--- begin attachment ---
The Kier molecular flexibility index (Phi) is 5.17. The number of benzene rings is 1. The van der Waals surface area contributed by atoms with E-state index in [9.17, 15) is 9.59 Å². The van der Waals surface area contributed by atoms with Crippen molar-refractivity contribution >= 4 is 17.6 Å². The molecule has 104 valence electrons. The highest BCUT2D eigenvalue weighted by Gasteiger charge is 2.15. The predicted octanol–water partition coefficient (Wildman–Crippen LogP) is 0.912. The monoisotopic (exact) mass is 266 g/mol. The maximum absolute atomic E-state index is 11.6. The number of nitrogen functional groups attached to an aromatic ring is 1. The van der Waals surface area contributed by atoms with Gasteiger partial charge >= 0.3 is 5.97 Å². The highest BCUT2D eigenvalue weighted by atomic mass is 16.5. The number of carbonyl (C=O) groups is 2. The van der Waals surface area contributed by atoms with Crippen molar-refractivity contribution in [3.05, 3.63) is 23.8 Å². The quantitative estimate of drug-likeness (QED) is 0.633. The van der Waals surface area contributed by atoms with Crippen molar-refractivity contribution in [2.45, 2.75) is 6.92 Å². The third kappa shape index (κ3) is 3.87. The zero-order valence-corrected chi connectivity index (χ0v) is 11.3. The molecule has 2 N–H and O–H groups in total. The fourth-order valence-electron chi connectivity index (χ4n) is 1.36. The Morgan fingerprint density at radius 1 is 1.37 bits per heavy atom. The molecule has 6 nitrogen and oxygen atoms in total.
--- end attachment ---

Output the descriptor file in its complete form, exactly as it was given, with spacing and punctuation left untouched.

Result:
The Kier molecular flexibility index (Phi) is 5.17. The number of benzene rings is 1. The van der Waals surface area contributed by atoms with E-state index in [9.17, 15) is 9.59 Å². The van der Waals surface area contributed by atoms with Crippen molar-refractivity contribution >= 4 is 17.6 Å². The molecule has 104 valence electrons. The highest BCUT2D eigenvalue weighted by Gasteiger charge is 2.15. The predicted octanol–water partition coefficient (Wildman–Crippen LogP) is 0.912. The monoisotopic (exact) mass is 266 g/mol. The maximum absolute atomic E-state index is 11.6. The number of nitrogen functional groups attached to an aromatic ring is 1. The van der Waals surface area contributed by atoms with Gasteiger partial charge >= 0.3 is 5.97 Å². The highest BCUT2D eigenvalue weighted by atomic mass is 16.5. The number of carbonyl (C=O) groups is 2. The van der Waals surface area contributed by atoms with Crippen molar-refractivity contribution in [3.05, 3.63) is 23.8 Å². The quantitative estimate of drug-likeness (QED) is 0.633. The van der Waals surface area contributed by atoms with Crippen molar-refractivity contribution in [2.45, 2.75) is 6.92 Å². The third kappa shape index (κ3) is 3.87. The zero-order valence-corrected chi connectivity index (χ0v) is 11.3. The molecule has 2 N–H and O–H groups in total. The fourth-order valence-electron chi connectivity index (χ4n) is 1.36. The Morgan fingerprint density at radius 1 is 1.37 bits per heavy atom. The molecule has 6 nitrogen and oxygen atoms in total.